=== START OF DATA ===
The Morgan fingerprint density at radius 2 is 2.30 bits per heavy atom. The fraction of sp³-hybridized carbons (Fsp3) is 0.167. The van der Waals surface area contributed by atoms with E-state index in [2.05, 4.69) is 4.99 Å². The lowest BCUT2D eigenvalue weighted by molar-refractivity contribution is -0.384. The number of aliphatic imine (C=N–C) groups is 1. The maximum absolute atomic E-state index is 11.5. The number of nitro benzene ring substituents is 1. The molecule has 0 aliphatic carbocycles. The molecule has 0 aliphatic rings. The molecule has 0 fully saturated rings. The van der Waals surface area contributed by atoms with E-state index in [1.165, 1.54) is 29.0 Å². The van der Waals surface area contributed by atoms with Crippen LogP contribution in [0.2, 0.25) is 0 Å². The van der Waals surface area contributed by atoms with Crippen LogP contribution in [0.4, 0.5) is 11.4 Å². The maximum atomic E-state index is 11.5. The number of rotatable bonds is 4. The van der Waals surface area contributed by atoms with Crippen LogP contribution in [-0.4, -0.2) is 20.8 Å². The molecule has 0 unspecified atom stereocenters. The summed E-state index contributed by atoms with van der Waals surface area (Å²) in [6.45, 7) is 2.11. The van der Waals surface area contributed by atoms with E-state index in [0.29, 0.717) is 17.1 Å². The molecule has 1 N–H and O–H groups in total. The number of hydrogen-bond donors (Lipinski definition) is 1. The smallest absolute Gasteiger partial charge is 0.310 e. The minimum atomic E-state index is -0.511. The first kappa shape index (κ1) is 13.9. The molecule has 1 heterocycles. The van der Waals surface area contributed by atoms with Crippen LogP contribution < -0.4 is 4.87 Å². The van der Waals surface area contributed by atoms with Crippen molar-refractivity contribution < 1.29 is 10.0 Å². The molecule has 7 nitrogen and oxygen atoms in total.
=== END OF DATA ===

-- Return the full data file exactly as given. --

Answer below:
The Morgan fingerprint density at radius 2 is 2.30 bits per heavy atom. The fraction of sp³-hybridized carbons (Fsp3) is 0.167. The van der Waals surface area contributed by atoms with E-state index in [2.05, 4.69) is 4.99 Å². The lowest BCUT2D eigenvalue weighted by molar-refractivity contribution is -0.384. The number of aliphatic imine (C=N–C) groups is 1. The maximum absolute atomic E-state index is 11.5. The number of nitro benzene ring substituents is 1. The molecule has 0 aliphatic carbocycles. The molecule has 0 aliphatic rings. The molecule has 0 fully saturated rings. The van der Waals surface area contributed by atoms with E-state index in [1.165, 1.54) is 29.0 Å². The van der Waals surface area contributed by atoms with Crippen LogP contribution in [0.2, 0.25) is 0 Å². The van der Waals surface area contributed by atoms with Crippen LogP contribution in [0.4, 0.5) is 11.4 Å². The maximum atomic E-state index is 11.5. The number of rotatable bonds is 4. The van der Waals surface area contributed by atoms with Crippen LogP contribution in [-0.4, -0.2) is 20.8 Å². The molecule has 0 unspecified atom stereocenters. The summed E-state index contributed by atoms with van der Waals surface area (Å²) in [6.45, 7) is 2.11. The van der Waals surface area contributed by atoms with E-state index in [0.29, 0.717) is 17.1 Å². The molecule has 1 N–H and O–H groups in total. The number of hydrogen-bond donors (Lipinski definition) is 1. The smallest absolute Gasteiger partial charge is 0.310 e. The minimum atomic E-state index is -0.511. The first kappa shape index (κ1) is 13.9. The molecule has 1 heterocycles. The van der Waals surface area contributed by atoms with Crippen LogP contribution < -0.4 is 4.87 Å². The van der Waals surface area contributed by atoms with Crippen molar-refractivity contribution < 1.29 is 10.0 Å². The molecule has 7 nitrogen and oxygen atoms in total.